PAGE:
Alphabet Adds Trade Secret Law to Self-Driving Car Wars

Access practice tools, as well as industry leading news, customizable alerts, dockets, and primary content, including a comprehensive collection of case law, dockets, and regulations. Leverage...

By Tony Dutra

Alphabet Inc.’s allegation of trade-secret theft by Uber Technologies Inc. unleashes a powerful new weapon in Silicon Valley’s battle over skilled engineers for autonomous-driving technology ( Waymo LLC v. Uber Techs., Inc. , N.D. Cal., No. 17-cv-00939, complaint filed 2/23/17 ).

Google parent company Alphabet’s self-driving car business, Waymo LLC, is seeking to strike a devastating blow to Uber’s $680 million acquisition of Ottomotto LLC by accusing its former manager, Anthony Levandowski, of downloading thousands of confidential files about lidar technology before leaving to co-found Ottomotto. Lidar, or light detection and ranging technology, is a remote sensing method critical to the development of autonomous vehicles.

The case—the highest-profile application to date of the Defend Trade Secrets Act (DTSA) that took effect in May 2016—illustrates how the federal trade secret law could be used to great effect in California, a hotbed of emerging technology where employment law strictly limits what companies can do to stop employees from taking their skills and knowledge to a competitor.

California, unlike other states, doesn’t allow companies to extend nondisclosure restrictions beyond employment termination. So Silicon Valley employees, essentially, can leave a company and take with them to the next company anything that what was in their heads.

“California law strongly disfavors most types of post-employment restrictions,” according to IP attorney Peter J. Toren of Weisbrod Matteis & Copley PLLC, Washington. But Levandowski allegedly went further.

Tale of Two Downloads

In a similar case a month earlier, Tesla went after a former program manager for an alleged breach of contract by soliciting its employees. Under California law allowing unrestricted employee mobility, that was likely the most it could charge Sterling Anderson, now an executive at Aurora Innovation.

In both cases, the complaints allege that former employee downloaded gigabytes of proprietary and confidential information before leaving Tesla and Waymo, respectively. The difference in charges may rest with the type of employee who did the alleged downloading.

Tesla’s complaint described Anderson as a “non-technical program manager” with “organizational (though not technical) oversight” of a development team. Levandowski, however, has a reputation as a leading figure in self-drive technology. In 2011, Google acquired his company, 510 Systems, which had already shown a robotized Toyota Prius.

Tesla’s charges were “probably designed to get quick action and negotiation,” according to Stephen Y. Chow of Burns & Levinson LLP, Boston. He noted that Aurora doesn’t have Uber’s wealth and said that “contract cases such as non-solicitation are straightforward without the necessity to identify and prove trade secret value and reasonable efforts to protect. Also, Elon Musk told the world that anyone who wants to use Tesla patents can do so for free.”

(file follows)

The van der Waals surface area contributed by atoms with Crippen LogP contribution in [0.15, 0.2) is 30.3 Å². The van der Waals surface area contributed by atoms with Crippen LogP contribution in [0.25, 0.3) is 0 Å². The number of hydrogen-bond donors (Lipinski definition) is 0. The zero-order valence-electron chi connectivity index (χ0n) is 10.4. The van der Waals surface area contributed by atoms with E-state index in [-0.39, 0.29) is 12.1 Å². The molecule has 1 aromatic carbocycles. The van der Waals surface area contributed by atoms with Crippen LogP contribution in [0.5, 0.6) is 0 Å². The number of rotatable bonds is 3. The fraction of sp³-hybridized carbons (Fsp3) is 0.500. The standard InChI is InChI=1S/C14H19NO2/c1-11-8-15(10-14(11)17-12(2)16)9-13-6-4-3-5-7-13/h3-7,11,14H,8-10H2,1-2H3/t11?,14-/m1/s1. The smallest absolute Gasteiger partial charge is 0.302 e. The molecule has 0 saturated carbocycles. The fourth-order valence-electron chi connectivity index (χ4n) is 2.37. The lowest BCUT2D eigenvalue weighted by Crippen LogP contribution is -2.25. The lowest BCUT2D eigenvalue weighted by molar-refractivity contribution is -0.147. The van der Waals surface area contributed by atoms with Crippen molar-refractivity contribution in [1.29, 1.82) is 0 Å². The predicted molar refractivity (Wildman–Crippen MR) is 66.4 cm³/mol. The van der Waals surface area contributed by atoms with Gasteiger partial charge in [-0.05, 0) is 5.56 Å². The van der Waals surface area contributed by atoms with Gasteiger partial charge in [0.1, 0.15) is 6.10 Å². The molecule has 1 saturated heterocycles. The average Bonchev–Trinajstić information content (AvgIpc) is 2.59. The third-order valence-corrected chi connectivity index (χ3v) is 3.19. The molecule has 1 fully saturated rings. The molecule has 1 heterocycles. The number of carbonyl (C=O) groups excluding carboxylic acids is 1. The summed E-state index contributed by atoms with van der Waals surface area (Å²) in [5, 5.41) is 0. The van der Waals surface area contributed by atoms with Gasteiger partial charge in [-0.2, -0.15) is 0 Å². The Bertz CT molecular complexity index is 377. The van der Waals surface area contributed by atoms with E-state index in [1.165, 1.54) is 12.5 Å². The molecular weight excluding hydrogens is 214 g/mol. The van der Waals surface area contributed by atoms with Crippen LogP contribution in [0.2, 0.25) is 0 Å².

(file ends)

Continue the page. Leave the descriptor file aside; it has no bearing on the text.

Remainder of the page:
Both Anderson and Levandowski allegedly solicited employees of their former firms, potentially breaching a provision of their employment contracts that California allows to continue after termination. While that’s the primary charge Tesla made, Waymo didn’t even bother.

Trade Secret Theft Worth More

Waymo’s trade secret charges may have multiple purposes, none of which could be considered “quick.”

The potential for an extensive damages award could be the biggest goal. Damages “are usually not that great” for the state law claims Tesla made against Anderson, Toren said. By contrast, both the state misappropriation charge and the DTSA give Waymo a shot at showing either how much it was damaged by the trade secret loss, or that the defendants were “unjustly” enriched by the alleged theft, he said.

What additional value, if any, Waymo perceived in the federal charge is unclear, since the DTSA’s main advantages over state claims are that it can reach international misappropriation and allow for seizure of misappropriated materials—neither of which applies here.

“The DTSA claim provides a basis for jurisdiction in federal court, rather than state court, for Waymo,” Robert B. Milligan of Seyfarth Shaw LLP, Los Angeles, said. Waymo also asserted a federal-court-only patent infringement charge against Uber, he said.

But the complaint said the patents were on “a prior generation of Waymo’s proprietary LiDAR [Light Detection and Ranging] designs,” and it’s possible Uber is beyond that generation as well. The DTSA might then be a backup to stay in federal court if Waymo can’t make its patent charge stick, Milligan said.

But What Prospects?

The combination of a state and federal charges for trade secret misappropriation gives Waymo flexibility, since the standards for qualifying for trade secret protection are slightly different. But the flexibility comes at a cost, Chow said.

“Even though Waymo’s allegations are pretty damning, there may be a lot of expense before getting anywhere,” he said.

To contact the reporter on this story: Tony Dutra in Washington at

To contact the editor responsible for this story: Mike Wilczek at

For More Information

Petition available at

Copyright © 2017 The Bureau of National Affairs, Inc. All Rights Reserved.

Request Intellectual Property on Bloomberg Law